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Mortgage Rates Dip as Wall Street Worries Fed Tightening Could Spark a Recession

borrower filling out mortgage application

Mortgage rates in the U.S. dropped to a one-month low this week as Wall Street investors diverted more money to the bond markets because of fears of a potential economic recession.

The average U.S. rate for a 30-year fixed home loan is 5.09%, down from 5.1% last week and the third consecutive retreat from the nearly 13-year high of 5.3% in mid-May, Freddie Mac said in a report on Thursday.

Interest rates for home loans fell as money managers worried the Federal Reserve’s plan to further tighten monetary policy would tip the economy into recession. Federal Reserve Governor Christopher Waller said in a speech on Monday that he supports aggressive action to battle inflation, which in April remained close to March’s four-decade high of 8.5% as measured by the Consumer Price Index.

“I said in December that inflation was alarmingly high, and it has remained so,” Waller told attendees of an event sponsored by the Institute for Monetary and Financial Stability. “I am not taking 50 basis-point hikes off the table until I see inflation coming down closer to our 2% target.”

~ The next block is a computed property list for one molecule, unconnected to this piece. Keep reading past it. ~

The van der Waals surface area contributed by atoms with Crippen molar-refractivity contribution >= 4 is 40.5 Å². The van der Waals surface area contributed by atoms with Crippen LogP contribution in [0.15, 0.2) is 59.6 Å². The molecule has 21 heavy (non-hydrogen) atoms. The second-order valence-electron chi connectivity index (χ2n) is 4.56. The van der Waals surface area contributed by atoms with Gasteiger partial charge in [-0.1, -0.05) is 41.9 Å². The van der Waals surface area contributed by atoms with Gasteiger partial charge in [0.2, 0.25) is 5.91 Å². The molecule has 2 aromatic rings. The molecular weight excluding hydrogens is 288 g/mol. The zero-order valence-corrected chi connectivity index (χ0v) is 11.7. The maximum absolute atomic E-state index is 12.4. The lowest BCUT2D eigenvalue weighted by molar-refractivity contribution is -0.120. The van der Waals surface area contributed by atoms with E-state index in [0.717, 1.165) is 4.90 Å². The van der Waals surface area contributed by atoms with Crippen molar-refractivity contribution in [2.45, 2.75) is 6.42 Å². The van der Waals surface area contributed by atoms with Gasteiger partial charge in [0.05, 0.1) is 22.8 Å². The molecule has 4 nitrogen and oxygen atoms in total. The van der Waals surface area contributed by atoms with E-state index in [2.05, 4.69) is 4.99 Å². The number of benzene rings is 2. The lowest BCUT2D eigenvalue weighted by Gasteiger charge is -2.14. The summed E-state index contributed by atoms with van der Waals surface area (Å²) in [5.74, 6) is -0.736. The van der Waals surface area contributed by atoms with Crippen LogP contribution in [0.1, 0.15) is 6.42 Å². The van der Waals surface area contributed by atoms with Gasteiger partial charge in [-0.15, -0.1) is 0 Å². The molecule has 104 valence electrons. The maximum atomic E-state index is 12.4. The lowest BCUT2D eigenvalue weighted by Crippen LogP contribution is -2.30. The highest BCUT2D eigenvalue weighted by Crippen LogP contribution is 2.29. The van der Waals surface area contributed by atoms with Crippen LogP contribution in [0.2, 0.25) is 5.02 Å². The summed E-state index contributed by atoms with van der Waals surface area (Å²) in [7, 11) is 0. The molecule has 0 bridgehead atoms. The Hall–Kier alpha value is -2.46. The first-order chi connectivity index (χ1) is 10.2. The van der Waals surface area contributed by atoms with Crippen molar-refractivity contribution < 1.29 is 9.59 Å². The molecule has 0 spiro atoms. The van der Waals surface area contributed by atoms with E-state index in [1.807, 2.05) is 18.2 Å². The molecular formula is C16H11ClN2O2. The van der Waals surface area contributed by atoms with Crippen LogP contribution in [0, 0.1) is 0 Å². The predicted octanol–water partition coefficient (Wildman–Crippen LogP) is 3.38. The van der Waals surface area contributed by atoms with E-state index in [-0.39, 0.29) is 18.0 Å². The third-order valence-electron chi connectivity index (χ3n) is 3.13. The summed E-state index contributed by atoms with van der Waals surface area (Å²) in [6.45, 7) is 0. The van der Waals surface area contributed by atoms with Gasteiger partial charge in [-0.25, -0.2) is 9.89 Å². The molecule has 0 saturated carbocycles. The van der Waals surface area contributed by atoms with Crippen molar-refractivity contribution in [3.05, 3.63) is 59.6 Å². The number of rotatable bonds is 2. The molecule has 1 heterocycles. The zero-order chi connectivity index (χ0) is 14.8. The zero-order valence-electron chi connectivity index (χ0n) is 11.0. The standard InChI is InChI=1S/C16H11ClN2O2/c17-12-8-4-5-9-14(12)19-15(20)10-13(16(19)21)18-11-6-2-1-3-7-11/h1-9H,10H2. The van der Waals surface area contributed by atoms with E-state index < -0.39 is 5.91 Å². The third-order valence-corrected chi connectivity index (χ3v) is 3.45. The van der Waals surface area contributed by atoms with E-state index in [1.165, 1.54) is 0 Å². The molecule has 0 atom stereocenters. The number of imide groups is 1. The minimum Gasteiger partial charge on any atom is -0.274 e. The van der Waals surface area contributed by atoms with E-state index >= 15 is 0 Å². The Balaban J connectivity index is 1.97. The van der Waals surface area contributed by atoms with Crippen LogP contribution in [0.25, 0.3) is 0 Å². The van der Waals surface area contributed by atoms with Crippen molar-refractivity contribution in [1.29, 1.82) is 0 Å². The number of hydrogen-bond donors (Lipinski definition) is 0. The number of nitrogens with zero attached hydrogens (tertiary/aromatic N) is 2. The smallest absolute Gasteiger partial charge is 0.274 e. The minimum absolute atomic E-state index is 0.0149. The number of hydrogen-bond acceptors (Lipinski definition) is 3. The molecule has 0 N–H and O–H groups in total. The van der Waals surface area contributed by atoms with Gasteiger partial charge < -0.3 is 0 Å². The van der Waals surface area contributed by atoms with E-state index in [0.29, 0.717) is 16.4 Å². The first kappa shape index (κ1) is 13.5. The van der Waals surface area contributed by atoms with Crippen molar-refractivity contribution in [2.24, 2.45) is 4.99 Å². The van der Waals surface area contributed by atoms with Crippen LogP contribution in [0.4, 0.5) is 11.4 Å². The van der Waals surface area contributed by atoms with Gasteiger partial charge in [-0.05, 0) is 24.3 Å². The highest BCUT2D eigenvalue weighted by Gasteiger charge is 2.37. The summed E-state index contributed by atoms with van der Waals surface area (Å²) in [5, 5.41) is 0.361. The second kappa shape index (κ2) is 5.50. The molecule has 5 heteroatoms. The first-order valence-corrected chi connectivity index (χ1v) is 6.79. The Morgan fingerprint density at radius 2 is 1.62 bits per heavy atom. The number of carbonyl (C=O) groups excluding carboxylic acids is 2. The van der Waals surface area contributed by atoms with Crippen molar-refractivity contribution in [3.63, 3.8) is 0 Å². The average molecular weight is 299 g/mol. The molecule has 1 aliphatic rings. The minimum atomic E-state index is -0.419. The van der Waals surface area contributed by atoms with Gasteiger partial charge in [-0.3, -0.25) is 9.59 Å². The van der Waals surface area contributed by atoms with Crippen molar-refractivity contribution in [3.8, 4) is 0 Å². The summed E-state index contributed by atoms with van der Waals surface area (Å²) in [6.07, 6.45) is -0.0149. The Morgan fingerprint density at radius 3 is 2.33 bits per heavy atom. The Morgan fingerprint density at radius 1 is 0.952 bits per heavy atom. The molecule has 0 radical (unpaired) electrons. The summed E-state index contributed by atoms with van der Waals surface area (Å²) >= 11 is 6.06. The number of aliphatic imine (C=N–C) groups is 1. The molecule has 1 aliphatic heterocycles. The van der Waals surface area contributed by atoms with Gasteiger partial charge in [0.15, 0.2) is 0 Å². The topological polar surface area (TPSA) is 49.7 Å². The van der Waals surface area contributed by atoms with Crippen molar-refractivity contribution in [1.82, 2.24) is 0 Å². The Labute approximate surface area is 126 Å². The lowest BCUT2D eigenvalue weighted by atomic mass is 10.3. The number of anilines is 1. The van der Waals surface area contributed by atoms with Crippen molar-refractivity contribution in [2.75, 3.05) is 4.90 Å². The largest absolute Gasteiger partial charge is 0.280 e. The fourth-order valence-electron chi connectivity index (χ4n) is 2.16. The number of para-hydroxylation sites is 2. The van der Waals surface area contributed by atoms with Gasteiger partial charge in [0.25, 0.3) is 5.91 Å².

While the dip in mortgage rates from mid-May’s peak will be a reprieve for homebuyers, some people remain priced out of the market after rates spiked from the 2.99% average in the year-ago week, according to Sam Khater, Freddie Mac’s chief economist.

“Heading into the summer, the potential homebuyer pool has shrunk, supply is on the rise and the housing market is normalizing,” Khater said. “This is welcome news following unprecedented market tightness over the last couple years.”

The Fed began an emergency bond-buying program in March 2020 to support the economy during the pandemic. Having the U.S. central bank as the bond market’s biggest buyer drove home loan rates below 3% for the first time ever, as measured by Freddie Mac’s data series that dates to 1971.

The cheap rates sparked a real estate boom, worsening a housing shortage that pre-dated the pandemic. The inventory of existing homes on the market in January and February dropped to the lowest level ever recorded, according to the National Association of Realtors. In March and April, the supply rose to the highest level since November.

About The Author:

Kathleen Howley has more than 20 years of experience reporting on the housing and mortgage markets for Bloomberg, Forbes and HousingWire. She earned the Gerald Loeb Award for Distinguished Business and Financial Journalism in 2008 for coverage of the financial crisis, plus awards from the New York Press Club and National Association of Real Estate Editors. She holds a degree in journalism from the University of Massachusetts, Amherst.

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